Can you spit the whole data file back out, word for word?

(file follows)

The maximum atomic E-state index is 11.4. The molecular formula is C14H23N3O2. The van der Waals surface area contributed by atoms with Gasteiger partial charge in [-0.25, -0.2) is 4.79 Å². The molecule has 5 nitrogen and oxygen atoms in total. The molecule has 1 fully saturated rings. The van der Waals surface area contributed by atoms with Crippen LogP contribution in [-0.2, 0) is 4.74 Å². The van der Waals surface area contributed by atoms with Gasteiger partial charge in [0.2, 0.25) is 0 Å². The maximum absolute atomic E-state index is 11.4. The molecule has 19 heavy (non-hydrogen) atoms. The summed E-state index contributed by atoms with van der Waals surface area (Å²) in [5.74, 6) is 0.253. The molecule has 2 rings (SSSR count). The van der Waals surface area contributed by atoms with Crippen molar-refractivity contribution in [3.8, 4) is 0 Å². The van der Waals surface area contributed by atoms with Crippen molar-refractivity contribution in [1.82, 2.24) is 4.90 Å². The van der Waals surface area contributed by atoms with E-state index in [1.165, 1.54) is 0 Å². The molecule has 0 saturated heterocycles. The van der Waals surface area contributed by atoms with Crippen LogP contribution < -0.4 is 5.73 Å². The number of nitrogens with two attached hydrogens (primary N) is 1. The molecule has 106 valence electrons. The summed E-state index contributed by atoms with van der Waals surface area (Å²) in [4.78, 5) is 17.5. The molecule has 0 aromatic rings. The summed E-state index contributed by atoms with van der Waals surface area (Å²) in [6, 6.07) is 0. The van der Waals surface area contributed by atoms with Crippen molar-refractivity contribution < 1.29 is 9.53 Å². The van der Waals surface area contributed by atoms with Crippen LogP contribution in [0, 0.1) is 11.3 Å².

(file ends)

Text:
The maximum atomic E-state index is 11.4. The molecular formula is C14H23N3O2. The van der Waals surface area contributed by atoms with Gasteiger partial charge in [-0.25, -0.2) is 4.79 Å². The molecule has 5 nitrogen and oxygen atoms in total. The molecule has 1 fully saturated rings. The van der Waals surface area contributed by atoms with Crippen LogP contribution in [-0.2, 0) is 4.74 Å². The van der Waals surface area contributed by atoms with Gasteiger partial charge in [0.2, 0.25) is 0 Å². The maximum absolute atomic E-state index is 11.4. The molecule has 19 heavy (non-hydrogen) atoms. The summed E-state index contributed by atoms with van der Waals surface area (Å²) in [5.74, 6) is 0.253. The molecule has 2 rings (SSSR count). The van der Waals surface area contributed by atoms with Crippen molar-refractivity contribution in [3.8, 4) is 0 Å². The van der Waals surface area contributed by atoms with Crippen molar-refractivity contribution in [1.82, 2.24) is 4.90 Å². The van der Waals surface area contributed by atoms with E-state index in [1.165, 1.54) is 0 Å². The molecule has 0 saturated heterocycles. The van der Waals surface area contributed by atoms with Crippen LogP contribution < -0.4 is 5.73 Å². The number of nitrogens with two attached hydrogens (primary N) is 1. The molecule has 106 valence electrons. The summed E-state index contributed by atoms with van der Waals surface area (Å²) in [4.78, 5) is 17.5. The molecule has 0 aromatic rings. The summed E-state index contributed by atoms with van der Waals surface area (Å²) in [6, 6.07) is 0. The van der Waals surface area contributed by atoms with Crippen molar-refractivity contribution < 1.29 is 9.53 Å². The van der Waals surface area contributed by atoms with Crippen LogP contribution in [0, 0.1) is 11.3 Å².